EU ‘at war with people smugglers’ says Commissioner Avramopoulos

European Commissioner Dimitris Avramopolous says EU now ‘at war with human smugglers’, says solutions must be found inside migrants’ countries of origin

Angelino Alfano, Dimitris Avramopolous, and Louis Grech
Angelino Alfano, Dimitris Avramopolous, and Louis Grech
'Shipwreck tragedy a punch in the stomach for the indifferent' - Italian deputy PM

The European Commissioner for migration Dimitris Avramopolous said the European Union will “hunt down” human smugglers in the Mediterranean to bring them to justice.

“We cannot allow these criminals to continue exploiting human lives,” Avramopolous told a press conference at Auberge de Castille, ahead of an extraordinary EU summit to discuss a way forward on migration after some 650 unidentified migrants perished at sea in one of the deadliest shipwrecks ever.

“The EU is at war with human smugglers and we will hunt them down and destroy their capacities.  We will seize the smugglers’ boats, destroy them and bring the smugglers to justice.”

Avramopolous, flanked by Italian minister for the interior Angelino Alfano and deputy prime minister Louis Grech, insisted that European countries cannot tackle migration flows ‘alone and divided”, and that immediate remedies must be sought to prevent any further loss of life.

But he warned that migratory flows would not disappear anytime soon. “The EU must come up with structural and holistic solutions to the instability in the migrants’ countries of origin,” Avramopolous said. “Global migration won’t end, no matter how much money the EU pours into its policies.”

When asked, Avramopolous added that migration issues should play a key role in ongoing UN-brokered Libyan peace talks.

Louis Grech praised the EU for sending a “strong message” that it is willing to take action.

“Passiveness in the face of such tragedies is no longer an option,” Grech said, referring to two recent shipwrecks off the coast of Libya that resulted in the deaths of over 1,000 migrants. “The EU must take charge.”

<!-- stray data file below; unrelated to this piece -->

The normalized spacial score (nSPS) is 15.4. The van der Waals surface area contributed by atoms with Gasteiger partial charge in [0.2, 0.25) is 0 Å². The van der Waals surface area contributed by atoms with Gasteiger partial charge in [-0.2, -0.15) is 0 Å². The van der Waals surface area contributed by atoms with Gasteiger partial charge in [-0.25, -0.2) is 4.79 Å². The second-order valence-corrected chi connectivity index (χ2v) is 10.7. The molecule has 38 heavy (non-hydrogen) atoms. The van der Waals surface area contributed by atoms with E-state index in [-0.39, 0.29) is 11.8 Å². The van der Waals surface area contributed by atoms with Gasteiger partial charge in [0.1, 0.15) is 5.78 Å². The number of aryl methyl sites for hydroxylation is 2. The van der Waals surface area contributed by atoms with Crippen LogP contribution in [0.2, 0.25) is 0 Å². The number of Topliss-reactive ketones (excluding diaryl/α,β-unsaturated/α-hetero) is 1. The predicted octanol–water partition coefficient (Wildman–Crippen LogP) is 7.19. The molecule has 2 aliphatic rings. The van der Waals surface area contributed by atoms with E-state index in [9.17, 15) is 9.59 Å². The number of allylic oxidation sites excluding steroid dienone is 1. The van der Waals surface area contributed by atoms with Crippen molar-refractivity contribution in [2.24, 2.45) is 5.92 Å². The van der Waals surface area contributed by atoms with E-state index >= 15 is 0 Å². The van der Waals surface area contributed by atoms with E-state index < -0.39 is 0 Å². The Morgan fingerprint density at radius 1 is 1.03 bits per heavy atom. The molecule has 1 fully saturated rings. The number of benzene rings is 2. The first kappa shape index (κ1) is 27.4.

Deputy Italian Prime Minister Angelino Alfano described the recent tragedy as a “punch in the stomach” for those who are indifferent about the Mediterranean’s migration problems. He said that the EU has “finally woken up” and realized that the problem is a European one, and not just a southern European one.

Greek social solidarity minister Theano Fotiou warned that migration has become more problematic this year.

“Greece has already rescued 19,500 refugees this year, 120% more than we had rescued at this period last year,” she said. “The Greek government is facing an emergency problem and we must work immediately to re-transform the Mediterranean from a wet grave into a sea of culture and solidarity.”


‘5,000 migrant resettlement places only an indicative number

British newspaper The Guardian earlier claimed to have seen a confidential draft statement of a summit that will be held later today. According to the statement, the EU will only offer 5,000 refugees the chance to resettle across the EU.

When asked to comment on whether this figure was too low, Avramopolous said that the number of resettlement places that the EU will offer is by no means set in stone.

“5,000 is just an indicative number, and it might go up to 10,000 or down to 3,000 following today’s summit,” he said. “However, we are talking about a resettlement policy within Europe, a clear example of solidarity in practical terms.

“It’s not a question of numbers, but a question of policy.”

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